Battersea: The Last House Standing

Landlord: “I’m putting your rent up. Reply within 3 days”.
Me: “The walls are crumbling. Reply within 3 days”.
Landlord: “Your rent is now overdue. We will be starting legal proceedings”.
Me: “OK, here it is. What about the walls?”
Landlord: (no answer).
Me: “The walls have collapsed”.
Landlord: (no answer).
Me: I’m trapped under the rubble”.
Landlord: (no answer).
Me: “Help!”
Landlord: “Wanted: new tenant for beautiful Battersea home.”

This is what happens. Instead of paying £1000 a month for a flat where the living room doubles up as the kitchen and you can’t open the bathroom door without hitting the bedroom wall opposite, The Other One and I are now paying £1100. Are you shocked? I doubt it. If you rent in London you’re probably used to such things. You anticipate and accept them. You may even be thinking “£1100 a month? In Battersea? That’s really cheap!” If so, congratulations – Foxtons owns your soul.

In the old days, the wealthy people in Chelsea used to joke that Battersea was far enough away that you didn’t have to deal with the peasants living there, but near enough that you could throw sticks at them. Now-a-days, the river running between the two isn’t so much a divide between rich and poor, but rich and even richer.

Tiny terrace houses, like the one I live in – with eight other tenants, crammed into three flats – now sell for millions of pounds. These used to be owned by the people who worked in nearby factories, for the railway or Battersea Power Station. What was an average two-up, two-down little place is now a premium ‘period’ property.

Despite rising costs, I love living in Battersea. It’s friendly in the way people tend to think London isn’t. With council estates next to glassy penthouses along the river, it’s one of the few places in the city that feels neither edgy nor pretentious. It’s full of bizarre little shops that only manage to exist because someone bought them for three pounds four decades ago. They sell things like desk lamps, rat poison and different sized nails in cellophane bags. Best of all, there is Battersea Park. It’s a magical place that it’s impossible to tire of, no matter how many times you walk around it. But I grew up with grass, trees and flowers on the doorstep and it didn’t cost an extra hundred thousand every time you moved a street closer to them.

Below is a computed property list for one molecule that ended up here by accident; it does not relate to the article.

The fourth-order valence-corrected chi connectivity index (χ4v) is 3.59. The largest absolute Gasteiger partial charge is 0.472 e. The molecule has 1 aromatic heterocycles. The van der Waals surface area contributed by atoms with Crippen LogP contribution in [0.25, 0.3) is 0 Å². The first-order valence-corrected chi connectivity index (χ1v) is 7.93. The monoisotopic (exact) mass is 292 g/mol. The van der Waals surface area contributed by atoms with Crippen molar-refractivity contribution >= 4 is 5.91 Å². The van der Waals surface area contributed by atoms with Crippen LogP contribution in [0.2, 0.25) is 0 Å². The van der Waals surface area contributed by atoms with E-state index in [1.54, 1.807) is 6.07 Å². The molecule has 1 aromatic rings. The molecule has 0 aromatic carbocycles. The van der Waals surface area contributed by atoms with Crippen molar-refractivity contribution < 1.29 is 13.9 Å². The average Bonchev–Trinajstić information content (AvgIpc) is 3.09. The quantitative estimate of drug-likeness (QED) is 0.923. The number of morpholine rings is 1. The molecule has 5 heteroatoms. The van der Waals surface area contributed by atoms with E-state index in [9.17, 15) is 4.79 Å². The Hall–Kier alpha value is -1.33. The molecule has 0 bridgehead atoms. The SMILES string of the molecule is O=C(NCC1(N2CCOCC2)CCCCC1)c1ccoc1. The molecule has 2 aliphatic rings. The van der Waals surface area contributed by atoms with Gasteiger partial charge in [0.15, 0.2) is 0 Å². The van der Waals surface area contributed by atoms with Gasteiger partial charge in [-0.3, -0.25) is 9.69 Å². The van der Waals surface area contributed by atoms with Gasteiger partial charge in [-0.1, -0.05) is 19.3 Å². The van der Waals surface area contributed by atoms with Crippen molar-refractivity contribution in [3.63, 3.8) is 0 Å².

While rent is going up, landlords are enjoying some of the best mortgage rates ever. Many of them are people who bought property when it was cheap and then lucked out due to rocketing inflation and interest levels being kept artificially low. Well done them! Only now they’ve made some money, they want some more. They aren’t increasing the rent because they have to; they’re increasing it because they can. They are leaches sucking the blood from those less fortunate themselves and justifying it by spewing out phrases such “in line with market value.”

“Why don’t you just buy a house?” homeowners often say, unable to appreciate that if they already own three, they are not creating an environment where this is ever likely to happen. The Other One and I went to look around the block of Barrett flats being built on Battersea Park Road. They were nice. They also cost half a million. Ones with a ‘view’ of one of road even more. “Is there any ‘affordable’ housing?” I asked the pleasant lady who was showing us round. “This is the affordable housing,” she smiled. “Will any be available to rent?” I asked. “Oh yes,” she replied. “Lots of the people snapping them up would love a tenant like you.”

All along the river, from Nine Elms Road to the Power Station and beyond, new houses are being built in Battersea. They are tall, glass monsters covered in billboards of affluent looking city workers slipping wine, using gyms and laughing with friends at how they’ve managed to get one, two or ten rungs on the property ladder.

Even if I could afford to buy one of these fish tanks in the sky I wouldn’t. I want to own a real house with real people in a real street. And one day I will. Things can’t continue like this. At some point the property market will crash – and when it does I will cheer. What home owners and politicians dread, I am desperate for, waiting for, willing on. The fact our economy will then be fucked, none of us will have jobs and a black cloud of despair will engulf the country is insignificant to me. It will all be worth it if I can have the satisfaction of watching all of my landlord’s sixty properties repossessed, as I hand him a cheque for three pounds fifty to buy just one. This one.